The city of Fort Worth has seen an increase in violence and violent crimes, including that of my 19-year-old cousin Francisco “Frank” Santos, whose life was taken on August 22. Three months since his murder, his family still awaits justice.
Fort Worth has recorded over 90 murders this year so far—among those are Latino and Hispanic young men and women whose cases are either not solved or only partly solved. Hispanic and Latino murders are rarely noticed by the media except by The Fort Worth Star Telegram, which does a great job of reporting. Such cases include not only that of my cousin but also the murder of another Hispanic teen Dominik James DeLeon, 18, of Saginaw, Texas. Dominik was noted by teachers to be a good student. He was murdered near his home on June 15. He died in a Fort Worth hospital. His case is also awaiting justice.
The city’s murder rate was also presidential debate topic this year, causing Republican mayor Betsy Price to tone down a sense of crisis and urgency.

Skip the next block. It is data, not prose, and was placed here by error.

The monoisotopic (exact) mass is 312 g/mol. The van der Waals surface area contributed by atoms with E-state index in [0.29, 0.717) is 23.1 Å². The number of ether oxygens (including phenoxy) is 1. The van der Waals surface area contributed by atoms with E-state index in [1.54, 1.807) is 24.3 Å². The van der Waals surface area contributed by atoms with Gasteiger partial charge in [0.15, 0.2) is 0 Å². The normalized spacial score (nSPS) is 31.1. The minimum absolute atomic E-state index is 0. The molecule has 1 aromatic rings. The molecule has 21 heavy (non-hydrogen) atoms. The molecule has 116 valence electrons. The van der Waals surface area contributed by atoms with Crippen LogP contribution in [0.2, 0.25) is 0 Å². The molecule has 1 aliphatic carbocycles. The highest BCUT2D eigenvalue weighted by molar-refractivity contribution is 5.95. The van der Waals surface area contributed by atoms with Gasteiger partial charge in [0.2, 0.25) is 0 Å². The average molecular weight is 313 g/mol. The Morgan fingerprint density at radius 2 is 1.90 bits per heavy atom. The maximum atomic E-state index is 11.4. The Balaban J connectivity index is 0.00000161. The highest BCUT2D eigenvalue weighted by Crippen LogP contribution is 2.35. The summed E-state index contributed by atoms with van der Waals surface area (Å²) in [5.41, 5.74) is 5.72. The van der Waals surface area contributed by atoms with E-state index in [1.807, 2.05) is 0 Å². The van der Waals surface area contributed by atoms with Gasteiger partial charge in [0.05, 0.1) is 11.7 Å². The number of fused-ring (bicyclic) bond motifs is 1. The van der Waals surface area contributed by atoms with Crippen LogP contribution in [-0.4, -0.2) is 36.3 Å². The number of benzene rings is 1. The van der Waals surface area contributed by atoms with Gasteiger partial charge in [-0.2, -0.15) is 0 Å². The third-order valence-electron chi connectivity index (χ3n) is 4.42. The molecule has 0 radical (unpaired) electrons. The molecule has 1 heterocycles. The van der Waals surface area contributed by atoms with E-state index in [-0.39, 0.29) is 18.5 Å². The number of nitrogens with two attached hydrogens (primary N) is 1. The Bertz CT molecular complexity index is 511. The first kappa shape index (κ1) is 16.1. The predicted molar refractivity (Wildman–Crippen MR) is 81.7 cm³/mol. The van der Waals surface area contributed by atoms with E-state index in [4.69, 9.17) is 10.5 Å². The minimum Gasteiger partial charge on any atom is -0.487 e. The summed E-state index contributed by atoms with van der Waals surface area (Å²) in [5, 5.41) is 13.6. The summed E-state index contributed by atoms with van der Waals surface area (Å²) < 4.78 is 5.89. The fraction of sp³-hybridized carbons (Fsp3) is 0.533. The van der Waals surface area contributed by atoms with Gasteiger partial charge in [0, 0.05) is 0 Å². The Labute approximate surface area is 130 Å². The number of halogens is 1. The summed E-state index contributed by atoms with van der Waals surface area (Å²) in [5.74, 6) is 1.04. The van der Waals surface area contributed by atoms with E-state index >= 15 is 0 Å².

Other recent cases from Fort Worth include the following:
- Yesenia Abigail Corpus Garcia, 19, who was found dead inside her home. (The Fort Worth Police Department shared a Facebook post with a video of possible suspects.)
- Francisco Macias, 49, who was shot and killed outside his home. Macias was father of two and a forklift driver. The case now has the attention of the police and media after the family asked the public for support.
Justice for My Cousin
The life of my cousin Frank was taken in the early morning hours of Saturday, August 22 in River Oaks, Texas. Family and friends believe he was targeted and called to be murdered that day. Police reported Frank was murdered with a bullet to his head after suspects opened fire on the vehicle he was driving.
The doctors told the family upon arrival to the hospital that there was nothing that could be done to save him. They kept him on life support through the weekend to wait for his grandparents to arrive from Mexico before he was unplugged from life support and his organs donated.
“They destroyed our lives. All we ask is for justice to be done,” Frank’s mother said.
Frank was more than a son, brother, friend and soccer player who always shared a smile and was always ready to help.
“He was a really close friend and always showed love and cared about people, and was always there for his friends and family, he will always be remembered,” one of Frank’s friends said.
We are seeking answers. We are seeking justice. And we will not be silent.